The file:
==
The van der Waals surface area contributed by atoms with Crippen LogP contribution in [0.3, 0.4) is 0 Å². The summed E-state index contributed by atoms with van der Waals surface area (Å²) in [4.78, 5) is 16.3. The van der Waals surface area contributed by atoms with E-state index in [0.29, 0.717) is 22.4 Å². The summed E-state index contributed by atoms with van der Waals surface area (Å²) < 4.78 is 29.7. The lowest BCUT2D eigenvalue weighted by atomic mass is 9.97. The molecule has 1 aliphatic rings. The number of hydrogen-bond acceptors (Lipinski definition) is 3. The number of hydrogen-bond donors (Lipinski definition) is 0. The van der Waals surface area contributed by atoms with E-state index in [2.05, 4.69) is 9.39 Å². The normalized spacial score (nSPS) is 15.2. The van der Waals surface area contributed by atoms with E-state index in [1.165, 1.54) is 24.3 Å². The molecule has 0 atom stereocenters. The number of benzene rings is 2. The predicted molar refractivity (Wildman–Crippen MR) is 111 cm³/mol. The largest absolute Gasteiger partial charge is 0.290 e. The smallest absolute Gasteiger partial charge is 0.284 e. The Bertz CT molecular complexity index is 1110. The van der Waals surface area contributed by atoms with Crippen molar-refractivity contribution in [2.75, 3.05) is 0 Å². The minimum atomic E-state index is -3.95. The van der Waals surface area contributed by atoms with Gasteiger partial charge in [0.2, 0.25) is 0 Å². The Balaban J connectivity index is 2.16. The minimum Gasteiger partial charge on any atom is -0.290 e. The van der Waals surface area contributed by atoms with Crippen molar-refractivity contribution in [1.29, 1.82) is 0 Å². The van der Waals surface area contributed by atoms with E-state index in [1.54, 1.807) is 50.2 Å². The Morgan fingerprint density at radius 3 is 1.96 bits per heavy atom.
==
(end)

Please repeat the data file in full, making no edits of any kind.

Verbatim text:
The van der Waals surface area contributed by atoms with Crippen LogP contribution in [0.3, 0.4) is 0 Å². The summed E-state index contributed by atoms with van der Waals surface area (Å²) in [4.78, 5) is 16.3. The van der Waals surface area contributed by atoms with E-state index in [0.29, 0.717) is 22.4 Å². The summed E-state index contributed by atoms with van der Waals surface area (Å²) < 4.78 is 29.7. The lowest BCUT2D eigenvalue weighted by atomic mass is 9.97. The molecule has 1 aliphatic rings. The number of hydrogen-bond acceptors (Lipinski definition) is 3. The number of hydrogen-bond donors (Lipinski definition) is 0. The van der Waals surface area contributed by atoms with E-state index in [2.05, 4.69) is 9.39 Å². The normalized spacial score (nSPS) is 15.2. The van der Waals surface area contributed by atoms with E-state index in [1.165, 1.54) is 24.3 Å². The molecule has 0 atom stereocenters. The number of benzene rings is 2. The predicted molar refractivity (Wildman–Crippen MR) is 111 cm³/mol. The largest absolute Gasteiger partial charge is 0.290 e. The smallest absolute Gasteiger partial charge is 0.284 e. The Bertz CT molecular complexity index is 1110. The van der Waals surface area contributed by atoms with Crippen molar-refractivity contribution in [2.75, 3.05) is 0 Å². The minimum atomic E-state index is -3.95. The van der Waals surface area contributed by atoms with Gasteiger partial charge in [0.2, 0.25) is 0 Å². The Balaban J connectivity index is 2.16. The minimum Gasteiger partial charge on any atom is -0.290 e. The van der Waals surface area contributed by atoms with Crippen molar-refractivity contribution in [1.29, 1.82) is 0 Å². The van der Waals surface area contributed by atoms with E-state index in [1.54, 1.807) is 50.2 Å². The Morgan fingerprint density at radius 3 is 1.96 bits per heavy atom.